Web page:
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French regional elections 2015: Duverger’s paradox

Political scientists are usually careful when establishing general rules and mechanisms. Yet, Duverger’s law spells out the mechanical relation between
electoral systems and party systems. To put the well-known principle briefly: proportional electoral systems foster multi-party systems whereas plurality systems (majoritarian) give rise to two-party systems. More than 50 years after it was formulated, Duverger’s law applies; except in the country of Maurice Duverger himself. Indeed, the regional elections of 2015 have confirmed the ongoing transformation of the political system: France – although it has a majoritarian system – is a tri-polar country.

The victory of the Front National was much expected in these local elections. In the first round of the elections, they came first in 6 out of 13 of the metropolitan regions. Notably, the two lists led by Le Pen family members reached more than 40%. These regional elections are also significant for two reasons, which will probably have long-lasting effects on the French political system. First, for the first time, the Front National seems to be in good position to win large-scale local governments. The second round of December 13th will determine if the radical right party can actually access power in massive regions that are representative of the country as a whole. Second, these elections consecrate the tripolarization of the French partisan system and therefore disprove Duverger’s law.

First round of the 2015 regional elections in France

For long, the Front National gained his strongest electoral successes – conquering some local administrations – in regions where the national party system was deficiently represented. This is striking in the most Northern region of France, where the right is historically low, especially in the localities where the FN is over- performing. Conversely, in the Provence, the left has almost disappeared over the last 20 years. The Front National was the most successful where the traditional “two-blocks” party system was collapsing. Incidentally, these are the regions in which Marine Le Pen and Marion Maréchal-Le Pen  have gained more than 40% of the votes on December 6th. However, the 2015 elections show that the transformation of the French Party system – that was ongoing since the presidential election of 2012 – is achieved. At the National level, three blocks are of relatively equal importance: Front National (28%), Parti Socialiste (23%) and Républicains and allies (27%). In every regions, these three parties make up for at least three quarters of the votes; averaging at 79% of expressed ballots. Even more, the Front National now reaches about 20% of the votes in region that historically stayed unaffected by its electoral gains (Western France).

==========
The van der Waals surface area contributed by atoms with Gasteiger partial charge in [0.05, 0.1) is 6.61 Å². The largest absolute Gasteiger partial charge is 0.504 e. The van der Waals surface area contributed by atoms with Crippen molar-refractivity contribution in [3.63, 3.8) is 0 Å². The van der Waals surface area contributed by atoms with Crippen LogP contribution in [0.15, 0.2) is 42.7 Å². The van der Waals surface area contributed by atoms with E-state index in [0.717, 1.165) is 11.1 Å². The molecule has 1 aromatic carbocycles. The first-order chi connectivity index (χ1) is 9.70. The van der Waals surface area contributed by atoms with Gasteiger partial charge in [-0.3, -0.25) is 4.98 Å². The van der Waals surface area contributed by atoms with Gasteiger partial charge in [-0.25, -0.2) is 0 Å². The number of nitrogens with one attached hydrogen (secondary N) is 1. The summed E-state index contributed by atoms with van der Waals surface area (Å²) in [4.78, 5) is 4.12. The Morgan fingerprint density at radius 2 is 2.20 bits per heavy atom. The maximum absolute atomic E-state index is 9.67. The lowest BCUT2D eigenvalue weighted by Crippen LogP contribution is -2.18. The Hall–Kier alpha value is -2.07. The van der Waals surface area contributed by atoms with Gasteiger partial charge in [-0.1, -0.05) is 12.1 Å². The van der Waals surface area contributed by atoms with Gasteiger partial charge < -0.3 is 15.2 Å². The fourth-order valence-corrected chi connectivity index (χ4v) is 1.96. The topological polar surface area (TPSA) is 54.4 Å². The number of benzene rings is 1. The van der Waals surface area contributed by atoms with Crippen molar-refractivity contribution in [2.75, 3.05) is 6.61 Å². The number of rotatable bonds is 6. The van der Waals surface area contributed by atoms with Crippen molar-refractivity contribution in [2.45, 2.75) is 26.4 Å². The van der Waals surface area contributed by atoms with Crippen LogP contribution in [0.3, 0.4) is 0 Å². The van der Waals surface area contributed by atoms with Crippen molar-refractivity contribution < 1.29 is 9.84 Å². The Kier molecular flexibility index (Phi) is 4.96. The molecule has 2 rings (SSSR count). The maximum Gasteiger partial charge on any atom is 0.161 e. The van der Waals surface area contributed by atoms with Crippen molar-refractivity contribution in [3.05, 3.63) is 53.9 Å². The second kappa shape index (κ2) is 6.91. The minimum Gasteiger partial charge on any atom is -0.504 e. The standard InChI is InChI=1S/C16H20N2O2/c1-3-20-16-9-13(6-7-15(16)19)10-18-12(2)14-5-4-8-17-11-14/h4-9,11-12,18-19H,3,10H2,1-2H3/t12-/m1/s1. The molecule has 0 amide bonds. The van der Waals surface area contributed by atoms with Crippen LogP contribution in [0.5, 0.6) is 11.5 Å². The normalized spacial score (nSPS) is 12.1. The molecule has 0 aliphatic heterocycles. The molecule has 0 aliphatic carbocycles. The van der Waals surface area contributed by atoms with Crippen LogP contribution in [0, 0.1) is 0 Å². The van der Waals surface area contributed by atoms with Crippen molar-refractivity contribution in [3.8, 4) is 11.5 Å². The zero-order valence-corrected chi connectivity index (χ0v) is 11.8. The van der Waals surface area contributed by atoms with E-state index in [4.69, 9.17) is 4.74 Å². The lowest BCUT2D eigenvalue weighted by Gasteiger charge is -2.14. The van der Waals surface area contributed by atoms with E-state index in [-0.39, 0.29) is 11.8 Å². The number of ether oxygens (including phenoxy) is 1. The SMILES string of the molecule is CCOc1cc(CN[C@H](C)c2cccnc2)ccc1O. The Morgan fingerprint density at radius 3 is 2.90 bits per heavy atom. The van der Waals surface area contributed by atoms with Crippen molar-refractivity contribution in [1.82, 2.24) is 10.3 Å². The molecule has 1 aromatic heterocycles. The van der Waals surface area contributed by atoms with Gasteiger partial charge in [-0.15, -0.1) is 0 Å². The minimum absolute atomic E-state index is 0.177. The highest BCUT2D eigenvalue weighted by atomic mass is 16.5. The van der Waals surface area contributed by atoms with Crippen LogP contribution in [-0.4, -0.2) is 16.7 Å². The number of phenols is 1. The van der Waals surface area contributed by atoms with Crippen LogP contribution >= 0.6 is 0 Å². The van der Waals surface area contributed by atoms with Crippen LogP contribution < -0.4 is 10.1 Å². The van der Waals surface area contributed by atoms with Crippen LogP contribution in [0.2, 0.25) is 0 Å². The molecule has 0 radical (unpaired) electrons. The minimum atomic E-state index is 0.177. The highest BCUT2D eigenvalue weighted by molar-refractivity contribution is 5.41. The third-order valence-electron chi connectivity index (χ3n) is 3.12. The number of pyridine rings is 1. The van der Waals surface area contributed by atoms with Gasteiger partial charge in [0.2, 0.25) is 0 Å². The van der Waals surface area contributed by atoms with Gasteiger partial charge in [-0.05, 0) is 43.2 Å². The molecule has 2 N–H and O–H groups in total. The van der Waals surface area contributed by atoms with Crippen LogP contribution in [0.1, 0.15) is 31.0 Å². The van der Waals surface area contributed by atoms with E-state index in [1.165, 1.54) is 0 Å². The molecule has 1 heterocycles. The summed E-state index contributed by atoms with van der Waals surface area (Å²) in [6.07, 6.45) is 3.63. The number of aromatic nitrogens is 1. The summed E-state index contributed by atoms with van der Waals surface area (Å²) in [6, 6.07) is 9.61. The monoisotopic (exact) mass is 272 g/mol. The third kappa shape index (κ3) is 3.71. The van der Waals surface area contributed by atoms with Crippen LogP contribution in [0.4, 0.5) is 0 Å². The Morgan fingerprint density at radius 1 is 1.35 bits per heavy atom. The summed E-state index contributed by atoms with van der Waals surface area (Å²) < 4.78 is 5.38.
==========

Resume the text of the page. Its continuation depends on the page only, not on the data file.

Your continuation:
Yet, as Duverger predicted majoritarian electoral systems produce bipolar systems. Even with the flexible rules of local elections, which allows for more than two parties in the runoff, one of the three blocks will be crushed by the electoral system. For many years, the FN could not win plurality elections, and the party has an incredibly low number of elected officials compared to its electoral weight. However, tables are turning. The left has retrieved its candidates from at least two regions where the FN can win, and will therefore not be represented in the local assemblies. The 2015 regional elections also show how the mainstream right is isolated, reaching about 30% in the first round but with almost no electoral reserves to compete in the second turn.

In a majoritarian system, it still takes two to tango, but a trio cannot dance. These elections set the tone for the 2017 presidential election: if the Front National keeps its electoral momentum and qualifies for the run-off, all chances are than one of the traditional blocks will suffer severe and life-threatening consequences.

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